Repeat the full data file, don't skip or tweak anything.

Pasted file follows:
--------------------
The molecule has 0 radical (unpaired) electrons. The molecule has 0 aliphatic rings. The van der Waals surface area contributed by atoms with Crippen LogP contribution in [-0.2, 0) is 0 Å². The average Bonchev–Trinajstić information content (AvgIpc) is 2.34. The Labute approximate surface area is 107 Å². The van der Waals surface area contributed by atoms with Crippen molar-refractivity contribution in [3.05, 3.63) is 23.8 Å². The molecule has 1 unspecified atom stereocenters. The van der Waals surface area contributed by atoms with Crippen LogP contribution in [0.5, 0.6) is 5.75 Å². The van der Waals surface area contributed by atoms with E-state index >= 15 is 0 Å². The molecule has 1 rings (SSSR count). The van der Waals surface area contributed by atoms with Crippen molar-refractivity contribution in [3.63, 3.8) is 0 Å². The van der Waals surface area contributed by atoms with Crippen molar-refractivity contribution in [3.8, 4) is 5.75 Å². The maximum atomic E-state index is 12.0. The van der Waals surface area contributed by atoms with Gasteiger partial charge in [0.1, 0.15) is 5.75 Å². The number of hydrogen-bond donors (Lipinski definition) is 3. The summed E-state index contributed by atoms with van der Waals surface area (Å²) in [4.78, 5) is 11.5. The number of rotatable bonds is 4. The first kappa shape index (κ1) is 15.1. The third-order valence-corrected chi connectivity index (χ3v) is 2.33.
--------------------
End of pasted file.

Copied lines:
The molecule has 0 radical (unpaired) electrons. The molecule has 0 aliphatic rings. The van der Waals surface area contributed by atoms with Crippen LogP contribution in [-0.2, 0) is 0 Å². The average Bonchev–Trinajstić information content (AvgIpc) is 2.34. The Labute approximate surface area is 107 Å². The van der Waals surface area contributed by atoms with Crippen molar-refractivity contribution in [3.05, 3.63) is 23.8 Å². The molecule has 1 unspecified atom stereocenters. The van der Waals surface area contributed by atoms with Crippen LogP contribution in [0.5, 0.6) is 5.75 Å². The van der Waals surface area contributed by atoms with E-state index >= 15 is 0 Å². The molecule has 1 rings (SSSR count). The van der Waals surface area contributed by atoms with Crippen molar-refractivity contribution in [3.63, 3.8) is 0 Å². The van der Waals surface area contributed by atoms with Crippen molar-refractivity contribution in [3.8, 4) is 5.75 Å². The maximum atomic E-state index is 12.0. The van der Waals surface area contributed by atoms with Gasteiger partial charge in [0.1, 0.15) is 5.75 Å². The number of hydrogen-bond donors (Lipinski definition) is 3. The summed E-state index contributed by atoms with van der Waals surface area (Å²) in [4.78, 5) is 11.5. The number of rotatable bonds is 4. The first kappa shape index (κ1) is 15.1. The third-order valence-corrected chi connectivity index (χ3v) is 2.33.